Equipment failure delays Mars mission

illustration of Mars InSight lander

DELAYED INSIGHT  NASA's InSight spacecraft, illustrated here, was slated to launch in March 2016 and land on Mars six months later to probe the planet's interior. But a faulty instrument forced NASA to postpone the launch for at least two years.


A leaky instrument will push back launch of the Mars InSight lander by at least two years, NASA announced at a news conference December 22. The probe was slated to head to Mars in March 2016 to study the planet’s interior and reveal how terrestrial worlds (like Earth) form. InSight beat out other proposed missions, including one to sail a boat on the seas of Saturn’s moon Titan.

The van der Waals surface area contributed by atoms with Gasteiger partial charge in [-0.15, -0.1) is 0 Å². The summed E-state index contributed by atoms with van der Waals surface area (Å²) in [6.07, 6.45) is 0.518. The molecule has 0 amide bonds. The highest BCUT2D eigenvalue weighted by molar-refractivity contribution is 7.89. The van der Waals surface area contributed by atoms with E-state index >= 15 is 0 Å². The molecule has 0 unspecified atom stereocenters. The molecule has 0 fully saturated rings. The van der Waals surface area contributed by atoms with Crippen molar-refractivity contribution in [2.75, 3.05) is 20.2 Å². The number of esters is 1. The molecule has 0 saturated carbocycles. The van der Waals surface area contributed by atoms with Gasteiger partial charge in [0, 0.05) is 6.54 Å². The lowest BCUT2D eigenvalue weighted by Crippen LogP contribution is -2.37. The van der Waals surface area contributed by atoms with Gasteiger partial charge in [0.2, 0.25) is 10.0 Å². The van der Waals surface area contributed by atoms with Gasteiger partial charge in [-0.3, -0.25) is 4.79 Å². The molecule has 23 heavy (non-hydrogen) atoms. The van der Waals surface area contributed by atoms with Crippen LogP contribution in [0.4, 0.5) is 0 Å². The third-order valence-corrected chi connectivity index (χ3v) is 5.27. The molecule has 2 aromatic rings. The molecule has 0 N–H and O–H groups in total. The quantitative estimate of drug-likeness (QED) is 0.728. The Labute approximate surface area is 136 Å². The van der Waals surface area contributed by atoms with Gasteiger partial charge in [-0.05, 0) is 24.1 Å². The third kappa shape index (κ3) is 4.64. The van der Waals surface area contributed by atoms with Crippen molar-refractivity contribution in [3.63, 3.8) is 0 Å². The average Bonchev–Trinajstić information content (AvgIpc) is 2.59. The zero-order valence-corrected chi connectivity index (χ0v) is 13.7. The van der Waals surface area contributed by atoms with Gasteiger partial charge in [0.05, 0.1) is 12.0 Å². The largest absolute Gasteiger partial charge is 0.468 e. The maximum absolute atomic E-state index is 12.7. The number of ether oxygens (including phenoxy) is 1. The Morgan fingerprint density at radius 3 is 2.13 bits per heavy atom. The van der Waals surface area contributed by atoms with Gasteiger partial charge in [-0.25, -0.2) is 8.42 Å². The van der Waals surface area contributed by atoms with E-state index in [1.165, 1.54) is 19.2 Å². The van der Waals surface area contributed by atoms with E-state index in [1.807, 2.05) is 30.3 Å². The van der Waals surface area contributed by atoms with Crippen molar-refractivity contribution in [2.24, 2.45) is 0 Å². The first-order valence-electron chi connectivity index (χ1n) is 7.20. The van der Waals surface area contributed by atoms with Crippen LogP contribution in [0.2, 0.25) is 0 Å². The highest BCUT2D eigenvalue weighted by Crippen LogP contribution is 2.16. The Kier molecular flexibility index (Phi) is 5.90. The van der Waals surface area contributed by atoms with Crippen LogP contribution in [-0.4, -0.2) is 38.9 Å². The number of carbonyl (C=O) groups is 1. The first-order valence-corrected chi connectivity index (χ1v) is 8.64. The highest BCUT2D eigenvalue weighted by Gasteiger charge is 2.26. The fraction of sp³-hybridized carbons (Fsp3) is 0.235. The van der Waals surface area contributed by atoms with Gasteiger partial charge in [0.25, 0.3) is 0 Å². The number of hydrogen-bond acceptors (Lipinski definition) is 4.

A faulty seismometer that can’t hold its vacuum seal, built by France’s national space agency, dashed hopes of an on-time launch. The next launch window is in 2018 due to the position of Earth and Mars in their orbits. 

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